High court order on Vodafone transfer pricing being analysed: CBDT
October, 16th 2014
The Central Board of Direct Taxes (CBDT) will give its views on the high court order on Vodafone transfer pricing case after studying the judgement, chairman K V Chowdary said today.
"We are examining transfer pricing issue at both the (Income Tax) commissioner and Central Board of Direct Taxes (CBDT) levels. We will take a view shortly," he told PTI.
He said that all relevant issues would be considered and the department has also sought advice from the Law Ministry in the matter.
On Friday, the Bombay High Court ruled in favour of Vodafone, saying that the British telecom giant is not liable to pay Rs 3,200 crore demanded by the Income Tax department in a case related to transfer pricing.
The Income Tax department had charged Vodafone India additional income tax alleging that it had undervalued its shares in its subsidiary Vodafone India Services, while transferring them to its parent company in Britain. The transaction took place in FY2010.
Transfer pricing is the practice of arm's length pricing for transactions between group companies based in different countries to ensure that a fair price - one that would have been charged to an unrelated party - is levied.
Since cases similar to Vodafone's transfer pricing cases have come to the light, Chowdary said, "Existing cases will be treated as per relevant laws in existence while new ones related to transfer pricing will go to a specially constituted High Level Co-ordination Committee (HLCC)".
As for the second case on Vodafone involving an Income Tax claim of $2 billion after a controversial amendment in the statute retrospectively, Chowdary said an arbitration is under way to arrive at a solution.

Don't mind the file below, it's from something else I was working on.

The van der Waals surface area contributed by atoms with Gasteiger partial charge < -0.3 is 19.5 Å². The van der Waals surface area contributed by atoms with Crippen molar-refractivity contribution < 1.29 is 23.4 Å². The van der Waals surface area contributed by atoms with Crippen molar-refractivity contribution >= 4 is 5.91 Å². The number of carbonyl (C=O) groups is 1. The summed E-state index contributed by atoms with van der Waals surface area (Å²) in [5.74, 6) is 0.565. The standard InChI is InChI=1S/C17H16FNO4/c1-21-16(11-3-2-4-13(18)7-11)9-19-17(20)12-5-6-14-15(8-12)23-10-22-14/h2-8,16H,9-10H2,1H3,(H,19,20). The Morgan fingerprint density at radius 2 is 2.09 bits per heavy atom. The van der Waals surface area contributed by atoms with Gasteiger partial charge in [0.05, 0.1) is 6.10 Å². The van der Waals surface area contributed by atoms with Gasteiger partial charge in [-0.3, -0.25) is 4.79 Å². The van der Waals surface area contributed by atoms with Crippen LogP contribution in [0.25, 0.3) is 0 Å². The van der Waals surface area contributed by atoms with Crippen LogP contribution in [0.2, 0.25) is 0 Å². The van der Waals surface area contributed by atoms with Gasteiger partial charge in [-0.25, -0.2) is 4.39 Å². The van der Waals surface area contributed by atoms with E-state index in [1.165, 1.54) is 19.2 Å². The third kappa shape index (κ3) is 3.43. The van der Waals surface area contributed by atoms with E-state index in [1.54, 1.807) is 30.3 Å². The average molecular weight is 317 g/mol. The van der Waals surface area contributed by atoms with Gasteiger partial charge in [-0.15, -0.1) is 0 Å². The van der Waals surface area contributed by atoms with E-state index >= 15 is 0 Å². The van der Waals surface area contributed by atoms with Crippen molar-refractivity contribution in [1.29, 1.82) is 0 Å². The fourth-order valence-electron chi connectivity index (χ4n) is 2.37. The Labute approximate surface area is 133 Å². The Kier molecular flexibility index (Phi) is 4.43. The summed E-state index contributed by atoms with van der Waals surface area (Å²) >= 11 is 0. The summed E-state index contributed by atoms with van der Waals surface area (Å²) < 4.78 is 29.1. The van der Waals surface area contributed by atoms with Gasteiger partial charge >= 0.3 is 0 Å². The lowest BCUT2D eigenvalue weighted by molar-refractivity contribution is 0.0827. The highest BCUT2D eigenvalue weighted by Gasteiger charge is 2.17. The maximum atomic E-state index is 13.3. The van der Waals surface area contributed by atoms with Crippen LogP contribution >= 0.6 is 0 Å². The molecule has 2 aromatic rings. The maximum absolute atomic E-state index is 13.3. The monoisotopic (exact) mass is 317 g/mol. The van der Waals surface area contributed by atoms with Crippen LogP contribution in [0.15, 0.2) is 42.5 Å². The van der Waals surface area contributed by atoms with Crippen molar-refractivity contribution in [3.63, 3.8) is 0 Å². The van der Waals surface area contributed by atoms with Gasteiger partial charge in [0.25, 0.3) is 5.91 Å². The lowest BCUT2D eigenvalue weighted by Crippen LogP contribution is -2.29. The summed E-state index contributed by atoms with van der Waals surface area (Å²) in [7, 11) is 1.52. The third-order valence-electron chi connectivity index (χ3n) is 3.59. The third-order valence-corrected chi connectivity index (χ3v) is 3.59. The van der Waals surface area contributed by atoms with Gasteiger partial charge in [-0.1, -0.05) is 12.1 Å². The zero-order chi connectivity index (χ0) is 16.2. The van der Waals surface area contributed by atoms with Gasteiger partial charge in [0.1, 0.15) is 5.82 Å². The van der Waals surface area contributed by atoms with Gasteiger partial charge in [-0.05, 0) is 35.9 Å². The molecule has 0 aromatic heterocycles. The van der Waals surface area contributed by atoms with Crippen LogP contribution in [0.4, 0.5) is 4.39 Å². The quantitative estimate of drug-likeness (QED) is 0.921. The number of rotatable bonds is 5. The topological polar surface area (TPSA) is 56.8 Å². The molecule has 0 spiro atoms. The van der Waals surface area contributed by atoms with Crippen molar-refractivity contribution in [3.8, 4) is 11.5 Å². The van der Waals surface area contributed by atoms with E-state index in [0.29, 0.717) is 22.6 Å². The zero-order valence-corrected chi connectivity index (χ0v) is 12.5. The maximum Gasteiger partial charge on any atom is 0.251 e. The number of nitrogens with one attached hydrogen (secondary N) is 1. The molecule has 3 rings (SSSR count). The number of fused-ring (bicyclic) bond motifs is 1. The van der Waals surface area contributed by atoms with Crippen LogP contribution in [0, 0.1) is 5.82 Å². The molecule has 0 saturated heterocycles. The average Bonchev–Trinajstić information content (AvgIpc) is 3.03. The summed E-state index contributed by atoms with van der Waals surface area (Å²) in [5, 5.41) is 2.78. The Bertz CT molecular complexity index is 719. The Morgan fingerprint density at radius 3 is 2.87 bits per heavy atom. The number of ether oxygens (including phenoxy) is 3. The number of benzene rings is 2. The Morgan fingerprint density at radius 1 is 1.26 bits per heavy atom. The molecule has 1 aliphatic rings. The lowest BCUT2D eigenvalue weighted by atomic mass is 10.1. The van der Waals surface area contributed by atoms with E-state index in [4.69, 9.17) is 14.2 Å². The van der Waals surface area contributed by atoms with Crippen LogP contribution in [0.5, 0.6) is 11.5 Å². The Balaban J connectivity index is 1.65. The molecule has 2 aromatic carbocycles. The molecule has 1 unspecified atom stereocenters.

During a speech at the Indo-American Chamber of Commerce, Chowdary asserted the sovereign's right to change laws retrospectively, and added that taxpayers have benefited in some cases.
"Retrospective amendment is the constitutional prerogative of the government and governments prior to this have enacted tax laws with retrospective effect. Some of them have been in favour of the tax payer," he said, conceding that such amendments put the industry at some risk.
"The crux of the issue is whether an underlying asset is in this country and the effective transfer of the underlying asset has happened on account of transfer of asset from outside the territory of this country, whether capital gain arising out of this transaction be taxed or not. The indirect transfer is a taxable transaction in this country," he said.
He also defended criticism about the move being labelled as "tax terrorism", calling it a very unfair view. "The issue has already been decided by the Supreme Court. There are several other similar cases involved and the government will take a proper view of them," he said.